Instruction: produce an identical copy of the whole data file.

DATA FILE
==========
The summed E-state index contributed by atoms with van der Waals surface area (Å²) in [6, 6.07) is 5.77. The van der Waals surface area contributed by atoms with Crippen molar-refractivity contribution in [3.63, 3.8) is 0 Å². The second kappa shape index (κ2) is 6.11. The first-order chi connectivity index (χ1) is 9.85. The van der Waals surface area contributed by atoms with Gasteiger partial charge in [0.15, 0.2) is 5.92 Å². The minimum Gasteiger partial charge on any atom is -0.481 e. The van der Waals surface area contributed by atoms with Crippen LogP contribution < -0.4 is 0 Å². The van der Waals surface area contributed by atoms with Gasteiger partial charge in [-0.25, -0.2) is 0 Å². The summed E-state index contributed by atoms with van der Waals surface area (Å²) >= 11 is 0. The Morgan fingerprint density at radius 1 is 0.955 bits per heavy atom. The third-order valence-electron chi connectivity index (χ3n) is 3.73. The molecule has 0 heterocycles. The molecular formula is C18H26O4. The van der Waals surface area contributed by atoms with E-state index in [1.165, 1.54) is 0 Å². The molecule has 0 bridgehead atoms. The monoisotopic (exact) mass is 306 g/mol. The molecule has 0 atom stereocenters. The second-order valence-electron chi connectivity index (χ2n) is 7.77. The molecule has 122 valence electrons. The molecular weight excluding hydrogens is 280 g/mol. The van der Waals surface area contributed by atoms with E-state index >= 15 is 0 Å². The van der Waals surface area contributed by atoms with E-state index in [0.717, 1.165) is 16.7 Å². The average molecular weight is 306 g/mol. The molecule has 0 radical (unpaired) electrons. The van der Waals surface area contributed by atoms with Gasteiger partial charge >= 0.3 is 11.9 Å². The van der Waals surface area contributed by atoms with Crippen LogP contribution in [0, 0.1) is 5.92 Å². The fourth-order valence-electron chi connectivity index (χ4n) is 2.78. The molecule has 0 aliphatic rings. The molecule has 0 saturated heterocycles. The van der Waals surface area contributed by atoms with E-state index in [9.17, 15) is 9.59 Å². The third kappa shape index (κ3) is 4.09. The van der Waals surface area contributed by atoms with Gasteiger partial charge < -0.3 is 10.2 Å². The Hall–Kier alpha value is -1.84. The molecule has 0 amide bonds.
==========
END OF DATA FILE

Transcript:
The summed E-state index contributed by atoms with van der Waals surface area (Å²) in [6, 6.07) is 5.77. The van der Waals surface area contributed by atoms with Crippen molar-refractivity contribution in [3.63, 3.8) is 0 Å². The second kappa shape index (κ2) is 6.11. The first-order chi connectivity index (χ1) is 9.85. The van der Waals surface area contributed by atoms with Gasteiger partial charge in [0.15, 0.2) is 5.92 Å². The minimum Gasteiger partial charge on any atom is -0.481 e. The van der Waals surface area contributed by atoms with Crippen LogP contribution < -0.4 is 0 Å². The van der Waals surface area contributed by atoms with Gasteiger partial charge in [-0.25, -0.2) is 0 Å². The summed E-state index contributed by atoms with van der Waals surface area (Å²) >= 11 is 0. The Morgan fingerprint density at radius 1 is 0.955 bits per heavy atom. The third-order valence-electron chi connectivity index (χ3n) is 3.73. The molecule has 0 heterocycles. The molecular formula is C18H26O4. The van der Waals surface area contributed by atoms with E-state index in [1.165, 1.54) is 0 Å². The molecule has 0 bridgehead atoms. The monoisotopic (exact) mass is 306 g/mol. The molecule has 0 atom stereocenters. The second-order valence-electron chi connectivity index (χ2n) is 7.77. The molecule has 122 valence electrons. The molecular weight excluding hydrogens is 280 g/mol. The van der Waals surface area contributed by atoms with E-state index >= 15 is 0 Å². The van der Waals surface area contributed by atoms with E-state index in [0.717, 1.165) is 16.7 Å². The average molecular weight is 306 g/mol. The molecule has 0 radical (unpaired) electrons. The van der Waals surface area contributed by atoms with Gasteiger partial charge >= 0.3 is 11.9 Å². The van der Waals surface area contributed by atoms with Crippen LogP contribution in [0, 0.1) is 5.92 Å². The fourth-order valence-electron chi connectivity index (χ4n) is 2.78. The molecule has 0 aliphatic rings. The molecule has 0 saturated heterocycles. The van der Waals surface area contributed by atoms with E-state index in [9.17, 15) is 9.59 Å². The third kappa shape index (κ3) is 4.09. The van der Waals surface area contributed by atoms with Gasteiger partial charge < -0.3 is 10.2 Å². The Hall–Kier alpha value is -1.84. The molecule has 0 amide bonds.